Epidemiological research[edit]

In 2007, research[46] conducted by the World Health Organization, Italian Istituto Superiore di Sanità, Consiglio Nazionale delle Ricerche and Campania Region collected data on cancer and congenital abnormalities in 196 municipalities covering the period between 1994 and 2002 found abnormally high disease incidence. These abnormal patterns may correlate to areas where there are uncontrolled waste sites. However, this work also highlighted the difficulty in determining causality and in establishing a link between increased death and malformation rates and waste disposal.

After the Senior and Mazza study, several other studies have been conducted to attempt to definitively link elevated cancer rates to waste exposure.[9] A government-made waste-exposure index that classifies areas of the Campania region as high (5 on index) or low (1 on index) risk based on the type of wastes present in surrounding dumping sites, total waste volume greater than 10,000 cubic metres, and the likelihood of releases on water, soil and air was created. Statistically significant excess relative risks were found for several cancer types in the triangle of death, however, methods often struggle to account for lifestyle confounders such as tobacco consumption and occupation which could skew the results.[47]

A US Navy study denied any real ill effects to on-base personnel while however advising their off-base personnel to drink bottled water citing polluted wells. The US Navy report denied any signs of nuclear waste dumping and instead related the traces of uranium to volcanic activity.[48][49]

Pollution and agriculture exports[edit]

More than half of the regional land in Campania is used for agriculture, and therefore the economy of the region is adversely affected by the waste crisis.[11] Between January and March 2007, 30,000 kilograms of waste were burned on agricultural land, with a revenue of more than €118,000.[31] In the region, over 12,000 cattle, river buffaloes and sheep had been culled before 2006.[50] High levels of mortality and abnormal foetuses were also recorded in farms in Acerra linked to elevated levels of dioxin.[50] Local studies have shown higher than permissible levels of lead in vegetables grown in the area.[51] The government blames the Mafia's illegal garbage disposal racket.[51]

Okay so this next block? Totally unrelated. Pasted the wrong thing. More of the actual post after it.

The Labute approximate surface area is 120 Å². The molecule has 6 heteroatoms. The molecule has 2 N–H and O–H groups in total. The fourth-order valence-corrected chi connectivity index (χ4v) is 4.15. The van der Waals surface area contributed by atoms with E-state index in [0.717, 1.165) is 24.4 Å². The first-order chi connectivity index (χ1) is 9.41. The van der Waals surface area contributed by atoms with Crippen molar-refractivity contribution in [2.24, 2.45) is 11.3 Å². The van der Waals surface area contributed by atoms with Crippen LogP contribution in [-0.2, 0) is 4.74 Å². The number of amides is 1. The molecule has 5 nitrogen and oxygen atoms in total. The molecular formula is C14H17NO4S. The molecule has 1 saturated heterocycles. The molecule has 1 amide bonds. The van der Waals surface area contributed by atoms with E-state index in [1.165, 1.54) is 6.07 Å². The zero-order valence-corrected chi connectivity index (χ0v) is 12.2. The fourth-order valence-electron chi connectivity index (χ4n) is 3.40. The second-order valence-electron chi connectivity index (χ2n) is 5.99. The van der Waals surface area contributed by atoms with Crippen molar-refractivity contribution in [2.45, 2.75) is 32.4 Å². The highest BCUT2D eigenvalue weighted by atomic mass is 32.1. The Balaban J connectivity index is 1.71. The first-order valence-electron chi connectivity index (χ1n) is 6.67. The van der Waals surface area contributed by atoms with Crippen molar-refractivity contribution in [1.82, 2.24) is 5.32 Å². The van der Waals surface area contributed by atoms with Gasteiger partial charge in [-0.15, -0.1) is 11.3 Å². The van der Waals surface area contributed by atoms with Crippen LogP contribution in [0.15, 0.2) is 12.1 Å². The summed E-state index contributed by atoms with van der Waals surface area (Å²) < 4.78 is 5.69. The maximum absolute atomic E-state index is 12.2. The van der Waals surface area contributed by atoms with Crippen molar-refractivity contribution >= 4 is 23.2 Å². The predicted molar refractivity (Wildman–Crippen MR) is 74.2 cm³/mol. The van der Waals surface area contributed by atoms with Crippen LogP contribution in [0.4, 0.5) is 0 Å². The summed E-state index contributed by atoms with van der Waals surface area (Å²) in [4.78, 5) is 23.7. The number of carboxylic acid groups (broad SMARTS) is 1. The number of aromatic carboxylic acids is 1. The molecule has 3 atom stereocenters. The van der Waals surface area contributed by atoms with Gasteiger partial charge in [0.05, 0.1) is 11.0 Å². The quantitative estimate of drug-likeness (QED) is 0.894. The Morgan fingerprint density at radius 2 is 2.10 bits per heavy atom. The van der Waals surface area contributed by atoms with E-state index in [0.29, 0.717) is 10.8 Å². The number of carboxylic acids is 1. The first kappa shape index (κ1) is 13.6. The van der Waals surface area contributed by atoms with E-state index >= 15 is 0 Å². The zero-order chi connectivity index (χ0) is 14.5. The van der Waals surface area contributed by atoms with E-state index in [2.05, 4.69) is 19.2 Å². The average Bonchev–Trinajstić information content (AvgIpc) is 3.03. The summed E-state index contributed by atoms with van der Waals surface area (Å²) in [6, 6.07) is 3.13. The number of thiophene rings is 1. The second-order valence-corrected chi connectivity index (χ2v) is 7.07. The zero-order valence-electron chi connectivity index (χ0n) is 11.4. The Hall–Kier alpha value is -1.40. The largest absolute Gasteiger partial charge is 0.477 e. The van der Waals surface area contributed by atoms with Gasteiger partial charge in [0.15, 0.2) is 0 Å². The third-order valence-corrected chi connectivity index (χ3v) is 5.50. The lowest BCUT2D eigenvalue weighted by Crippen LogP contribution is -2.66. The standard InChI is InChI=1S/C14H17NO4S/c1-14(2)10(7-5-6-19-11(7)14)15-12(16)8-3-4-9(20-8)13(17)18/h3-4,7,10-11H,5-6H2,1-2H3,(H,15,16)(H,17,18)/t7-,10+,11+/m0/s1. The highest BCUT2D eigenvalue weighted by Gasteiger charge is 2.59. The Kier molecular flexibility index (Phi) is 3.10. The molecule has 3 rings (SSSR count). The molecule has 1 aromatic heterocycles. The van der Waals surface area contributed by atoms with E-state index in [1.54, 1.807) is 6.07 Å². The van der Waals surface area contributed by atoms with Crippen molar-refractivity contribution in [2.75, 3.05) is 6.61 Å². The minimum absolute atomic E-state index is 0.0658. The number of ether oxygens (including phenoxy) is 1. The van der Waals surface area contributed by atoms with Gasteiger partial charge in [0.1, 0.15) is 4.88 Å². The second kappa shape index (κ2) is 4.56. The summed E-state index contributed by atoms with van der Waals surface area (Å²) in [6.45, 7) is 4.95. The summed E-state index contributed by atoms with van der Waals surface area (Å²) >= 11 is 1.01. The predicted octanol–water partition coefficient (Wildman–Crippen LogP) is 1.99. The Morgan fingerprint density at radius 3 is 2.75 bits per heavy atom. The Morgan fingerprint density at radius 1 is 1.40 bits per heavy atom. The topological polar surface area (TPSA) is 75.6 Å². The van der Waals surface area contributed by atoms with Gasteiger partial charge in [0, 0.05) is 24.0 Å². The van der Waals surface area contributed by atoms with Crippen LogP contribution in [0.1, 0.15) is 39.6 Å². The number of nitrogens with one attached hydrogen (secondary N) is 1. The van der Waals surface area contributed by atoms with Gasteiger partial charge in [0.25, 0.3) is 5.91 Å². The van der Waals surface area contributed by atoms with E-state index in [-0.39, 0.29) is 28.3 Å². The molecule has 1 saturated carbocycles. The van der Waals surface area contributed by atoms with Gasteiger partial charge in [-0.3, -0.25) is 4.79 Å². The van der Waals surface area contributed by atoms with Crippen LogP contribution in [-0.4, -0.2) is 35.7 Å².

In March 2008,[52] dioxin were found in buffalo milk from farms in Caserta.[53] While only 2.8% of farms in Campania were affected,[54] the sale of dairy products from Campania collapsed in both domestic and global markets.[55][56][57]

A chain reaction followed, in which several countries including Japan, China, Russia and Germany took various measures ranging from the mere raising of the attention threshold to the suspension of imports.[58] The Italian institutions activated almost immediately, even in response to pressing requests from the European Union, a series of checks and suspended, in some cases, the sale of dairy products from the incriminated provinces. Tests had shown levels of dioxins higher than normal in at least 14% of samples taken in the provinces of Naples, Caserta and Avellino. In the provinces of Salerno and Benevento, no control indicated dioxins positivity. In any case, the contamination has affected, in a limited defined manner, the farms used to produce the PDO buffalo mozzarella DOP.[59] On 19 April, China definitively removed the ban on mozzarella, originally activated on 28 March 2008, and tests held in December 2013 in Germany on behalf of four Italian consumer associations have highlighted dioxin and heavy metal levels at least five times lower than the legal limit.[60]

See also[edit]


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  58. ^ Articoli vari
  59. ^ Vedi il comunicato "Copia archiviata". Ministero della Salute. 28 March 2008. Archived from the original on 7 April 2014. Retrieved 23 January 2013.
  60. ^ I test tenuti in Germania assolvono la mozzarella bufala campana dop,, 13-12-2013

External links[edit]

40°56′N 14°26′E / 40.94°N 14.44°E / 40.94; 14.44